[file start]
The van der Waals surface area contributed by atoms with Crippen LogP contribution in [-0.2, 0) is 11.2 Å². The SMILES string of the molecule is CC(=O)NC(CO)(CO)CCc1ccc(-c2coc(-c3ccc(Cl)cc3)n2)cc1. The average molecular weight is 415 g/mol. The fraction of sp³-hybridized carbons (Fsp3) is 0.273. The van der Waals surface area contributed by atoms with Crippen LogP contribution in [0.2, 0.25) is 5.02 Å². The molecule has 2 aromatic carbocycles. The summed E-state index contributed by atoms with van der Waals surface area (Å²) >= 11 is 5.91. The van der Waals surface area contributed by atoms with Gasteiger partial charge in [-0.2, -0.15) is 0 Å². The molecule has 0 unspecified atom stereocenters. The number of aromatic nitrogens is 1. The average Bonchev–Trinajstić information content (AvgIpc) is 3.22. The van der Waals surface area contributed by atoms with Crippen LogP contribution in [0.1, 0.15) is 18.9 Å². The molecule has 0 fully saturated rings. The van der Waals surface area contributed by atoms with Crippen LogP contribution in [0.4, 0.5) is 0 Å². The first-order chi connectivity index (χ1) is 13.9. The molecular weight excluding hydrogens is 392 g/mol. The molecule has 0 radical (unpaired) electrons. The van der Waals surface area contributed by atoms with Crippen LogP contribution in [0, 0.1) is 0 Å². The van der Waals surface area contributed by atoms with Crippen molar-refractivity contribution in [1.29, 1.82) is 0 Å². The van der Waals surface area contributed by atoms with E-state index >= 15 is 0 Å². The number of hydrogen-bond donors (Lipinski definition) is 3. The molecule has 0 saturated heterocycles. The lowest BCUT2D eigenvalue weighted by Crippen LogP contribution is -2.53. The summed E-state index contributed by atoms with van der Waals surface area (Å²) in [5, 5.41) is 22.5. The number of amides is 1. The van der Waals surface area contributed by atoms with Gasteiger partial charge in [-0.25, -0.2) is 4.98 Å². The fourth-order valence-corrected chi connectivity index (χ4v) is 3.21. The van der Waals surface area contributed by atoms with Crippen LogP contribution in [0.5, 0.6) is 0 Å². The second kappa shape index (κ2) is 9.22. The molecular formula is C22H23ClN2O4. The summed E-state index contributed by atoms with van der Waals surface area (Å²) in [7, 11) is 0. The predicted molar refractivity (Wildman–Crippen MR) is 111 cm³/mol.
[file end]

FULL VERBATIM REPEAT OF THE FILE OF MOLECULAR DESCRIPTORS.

The van der Waals surface area contributed by atoms with Crippen LogP contribution in [-0.2, 0) is 11.2 Å². The SMILES string of the molecule is CC(=O)NC(CO)(CO)CCc1ccc(-c2coc(-c3ccc(Cl)cc3)n2)cc1. The average molecular weight is 415 g/mol. The fraction of sp³-hybridized carbons (Fsp3) is 0.273. The van der Waals surface area contributed by atoms with Crippen LogP contribution in [0.2, 0.25) is 5.02 Å². The molecule has 2 aromatic carbocycles. The summed E-state index contributed by atoms with van der Waals surface area (Å²) >= 11 is 5.91. The van der Waals surface area contributed by atoms with Gasteiger partial charge in [-0.2, -0.15) is 0 Å². The molecule has 0 unspecified atom stereocenters. The number of aromatic nitrogens is 1. The average Bonchev–Trinajstić information content (AvgIpc) is 3.22. The van der Waals surface area contributed by atoms with Crippen LogP contribution in [0.1, 0.15) is 18.9 Å². The molecule has 0 fully saturated rings. The van der Waals surface area contributed by atoms with Crippen LogP contribution in [0.4, 0.5) is 0 Å². The first-order chi connectivity index (χ1) is 13.9. The molecular weight excluding hydrogens is 392 g/mol. The molecule has 0 radical (unpaired) electrons. The van der Waals surface area contributed by atoms with Crippen LogP contribution in [0, 0.1) is 0 Å². The van der Waals surface area contributed by atoms with Crippen molar-refractivity contribution in [1.29, 1.82) is 0 Å². The van der Waals surface area contributed by atoms with E-state index >= 15 is 0 Å². The number of hydrogen-bond donors (Lipinski definition) is 3. The molecule has 0 saturated heterocycles. The lowest BCUT2D eigenvalue weighted by Crippen LogP contribution is -2.53. The summed E-state index contributed by atoms with van der Waals surface area (Å²) in [5, 5.41) is 22.5. The number of amides is 1. The van der Waals surface area contributed by atoms with Gasteiger partial charge in [-0.25, -0.2) is 4.98 Å². The fourth-order valence-corrected chi connectivity index (χ4v) is 3.21. The van der Waals surface area contributed by atoms with Crippen LogP contribution in [0.5, 0.6) is 0 Å². The second kappa shape index (κ2) is 9.22. The molecular formula is C22H23ClN2O4. The summed E-state index contributed by atoms with van der Waals surface area (Å²) in [7, 11) is 0. The predicted molar refractivity (Wildman–Crippen MR) is 111 cm³/mol.